"Army of the Dead: The Making of the Film" Book Review
Written by Stuart D. Monroe
Published by Titan Books
Written by Peter Aperlo, Photography by Clay Enos
2021, 192 pages, Reference
Released on June 1st, 2021
Inevitably, I always ended up gravitating to those overly glossy, glorified fanzines for Star Wars, Batman, and Teenage Mutant Ninja Turtles. You know the ones I’m talking about. They were slapped together books awash in full-color, full-page pictures. They simply covered the things you already knew about the movie/characters/action, but they always contained a couple of nuggets about how the film was made or possibly even where the action was headed in the next installment. They were books made by fanboys, for fanboys…and they called to you from the shelf closest to the register. You had to have them.
Titan Books is making steroidal, coffee table versions of those kinds of books for the grown-up fans that still can’t get enough of them. I count myself proudly amongst that group, for the record.
Right off the bat, I was impressed with the physical quality of Army of the Dead: The Making of the Film. The ads for Army of the Dead shown on television and in theaters featured plenty of stellar art that looked ready to be inked straight onto the skin, and virtually every page features something that draws the eye. The color scheme and layout are designed to make the book a showpiece as well as a swift read. Flow matters a lot in a coffee table book, and this one flows well. Sidebars galore explain the technical aspects of the gear, weapons, filming, training, and more.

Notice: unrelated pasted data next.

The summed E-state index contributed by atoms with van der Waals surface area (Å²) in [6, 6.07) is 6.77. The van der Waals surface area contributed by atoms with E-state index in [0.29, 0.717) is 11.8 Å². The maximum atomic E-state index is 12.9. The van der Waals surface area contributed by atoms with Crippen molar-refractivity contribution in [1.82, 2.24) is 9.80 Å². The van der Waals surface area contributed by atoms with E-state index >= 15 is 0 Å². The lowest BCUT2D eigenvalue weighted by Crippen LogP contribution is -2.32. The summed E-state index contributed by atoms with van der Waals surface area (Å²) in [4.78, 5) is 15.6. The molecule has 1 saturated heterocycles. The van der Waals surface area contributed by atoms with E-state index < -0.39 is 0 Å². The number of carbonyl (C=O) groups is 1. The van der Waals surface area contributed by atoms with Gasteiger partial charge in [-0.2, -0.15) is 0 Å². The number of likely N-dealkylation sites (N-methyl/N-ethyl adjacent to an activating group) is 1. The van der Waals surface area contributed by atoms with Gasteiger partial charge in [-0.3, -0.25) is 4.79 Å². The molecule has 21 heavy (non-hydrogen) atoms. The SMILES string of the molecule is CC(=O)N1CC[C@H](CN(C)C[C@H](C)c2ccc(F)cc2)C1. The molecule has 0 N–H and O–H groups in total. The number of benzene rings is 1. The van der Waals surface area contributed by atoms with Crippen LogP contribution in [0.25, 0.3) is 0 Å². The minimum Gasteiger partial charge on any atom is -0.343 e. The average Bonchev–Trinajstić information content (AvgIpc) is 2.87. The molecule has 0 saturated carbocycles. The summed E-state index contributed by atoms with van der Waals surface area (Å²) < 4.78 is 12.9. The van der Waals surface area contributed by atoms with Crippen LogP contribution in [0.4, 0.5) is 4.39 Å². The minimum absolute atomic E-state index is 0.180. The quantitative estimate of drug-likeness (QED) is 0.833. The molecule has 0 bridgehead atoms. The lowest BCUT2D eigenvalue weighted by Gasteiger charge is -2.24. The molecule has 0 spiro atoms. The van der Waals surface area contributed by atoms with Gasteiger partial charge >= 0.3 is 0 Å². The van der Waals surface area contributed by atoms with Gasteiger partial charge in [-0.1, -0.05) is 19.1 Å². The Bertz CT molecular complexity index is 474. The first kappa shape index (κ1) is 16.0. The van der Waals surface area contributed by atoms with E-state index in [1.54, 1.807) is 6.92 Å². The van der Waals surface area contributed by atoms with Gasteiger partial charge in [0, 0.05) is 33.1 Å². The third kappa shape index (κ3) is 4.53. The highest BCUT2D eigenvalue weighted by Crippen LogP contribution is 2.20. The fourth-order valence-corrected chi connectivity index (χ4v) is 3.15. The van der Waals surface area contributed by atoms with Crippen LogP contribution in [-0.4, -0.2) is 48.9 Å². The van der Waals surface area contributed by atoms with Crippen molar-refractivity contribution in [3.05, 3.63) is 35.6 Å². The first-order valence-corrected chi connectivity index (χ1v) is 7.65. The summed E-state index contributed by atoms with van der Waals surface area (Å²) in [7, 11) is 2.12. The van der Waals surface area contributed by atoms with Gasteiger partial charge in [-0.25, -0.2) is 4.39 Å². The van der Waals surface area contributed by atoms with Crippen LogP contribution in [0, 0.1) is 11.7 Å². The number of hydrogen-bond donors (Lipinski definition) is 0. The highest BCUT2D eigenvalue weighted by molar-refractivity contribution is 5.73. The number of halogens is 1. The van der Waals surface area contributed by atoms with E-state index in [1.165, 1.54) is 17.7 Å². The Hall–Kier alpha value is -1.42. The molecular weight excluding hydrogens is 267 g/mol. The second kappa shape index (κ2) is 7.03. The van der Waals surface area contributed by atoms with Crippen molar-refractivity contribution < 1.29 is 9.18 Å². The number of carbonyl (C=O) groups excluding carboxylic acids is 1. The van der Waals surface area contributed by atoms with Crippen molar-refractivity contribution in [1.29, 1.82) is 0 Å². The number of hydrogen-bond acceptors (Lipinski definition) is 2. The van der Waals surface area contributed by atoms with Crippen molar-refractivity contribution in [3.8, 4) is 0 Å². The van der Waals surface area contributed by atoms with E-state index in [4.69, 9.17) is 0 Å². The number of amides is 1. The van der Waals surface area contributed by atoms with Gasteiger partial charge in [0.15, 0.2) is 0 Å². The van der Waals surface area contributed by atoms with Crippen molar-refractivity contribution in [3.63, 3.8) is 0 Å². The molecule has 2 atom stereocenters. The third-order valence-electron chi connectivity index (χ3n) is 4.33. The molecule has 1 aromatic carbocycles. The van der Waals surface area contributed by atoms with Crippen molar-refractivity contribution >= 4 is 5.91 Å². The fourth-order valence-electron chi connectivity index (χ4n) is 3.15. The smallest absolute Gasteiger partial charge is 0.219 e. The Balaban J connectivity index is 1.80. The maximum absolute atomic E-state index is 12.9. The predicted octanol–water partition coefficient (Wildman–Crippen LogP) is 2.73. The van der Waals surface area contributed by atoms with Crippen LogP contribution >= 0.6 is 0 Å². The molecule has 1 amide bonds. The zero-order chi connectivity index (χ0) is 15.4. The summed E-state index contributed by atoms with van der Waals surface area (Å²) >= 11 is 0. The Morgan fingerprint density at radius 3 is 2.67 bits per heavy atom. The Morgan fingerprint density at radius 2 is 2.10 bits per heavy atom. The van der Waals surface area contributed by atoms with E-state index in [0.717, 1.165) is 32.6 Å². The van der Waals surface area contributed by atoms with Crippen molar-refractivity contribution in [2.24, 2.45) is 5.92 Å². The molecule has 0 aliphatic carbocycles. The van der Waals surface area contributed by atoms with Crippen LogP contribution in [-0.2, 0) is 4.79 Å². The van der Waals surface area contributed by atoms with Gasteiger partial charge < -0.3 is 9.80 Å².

The last third of the book covers the events of the film, and it’s the least compelling part of the reading. However, the format dictates that to a certain degree. What writer Peter Aperlo does with skill is cover the film in a way that still leaves enough to the imagination so that you’ll enjoy it if you read the book first. Why you would do that, I’m not sure. But I digress…
The highlight of Army of the Dead: The Making of the Film is the plethora of concept art throughout the 192 pages. I don’t know about you, but I’m a regular nut for concept art. It’s cool to see where the ideas started and how well they were executed once production began. The art for Zeus (the Alpha King) and Valentine (the zombie tiger) are straight up sick. There’s also an interesting sidebar with SFX legend Gabriel Bartalos (read my interview with the man himself here) about the making of Zeus’ zombie steed that you don’t want to miss.
In fact, that’s what really sets this book apart from its brethren – you’ll get deep and informative insight into Zack Snyder’s creative process and the ground-breaking scope of Army of the Dead. It’s not just a bunch of superficial (and already well-known info) about the creators, cast, and crew; there’s real meat on this sandwich, so to speak. Book whores like myself would be happy to fork out the asking price on this beauty because it is so gorgeous, but it’s a killer added bonus to get something more than the surface-level stuff out of the written content. I truly appreciate that.
Whether you’re an extreme Army of the Dead enthusiast or you just can’t get enough of dead sexy horror books for your office/entertainment space, Army of the Dead: The Making of the Film is a well-thought-out and damn fine looking addition to your collection that also tells you something you probably don’t know about a film that has become one of Netflix’s biggest ever and a director who knows how zombies should be done.
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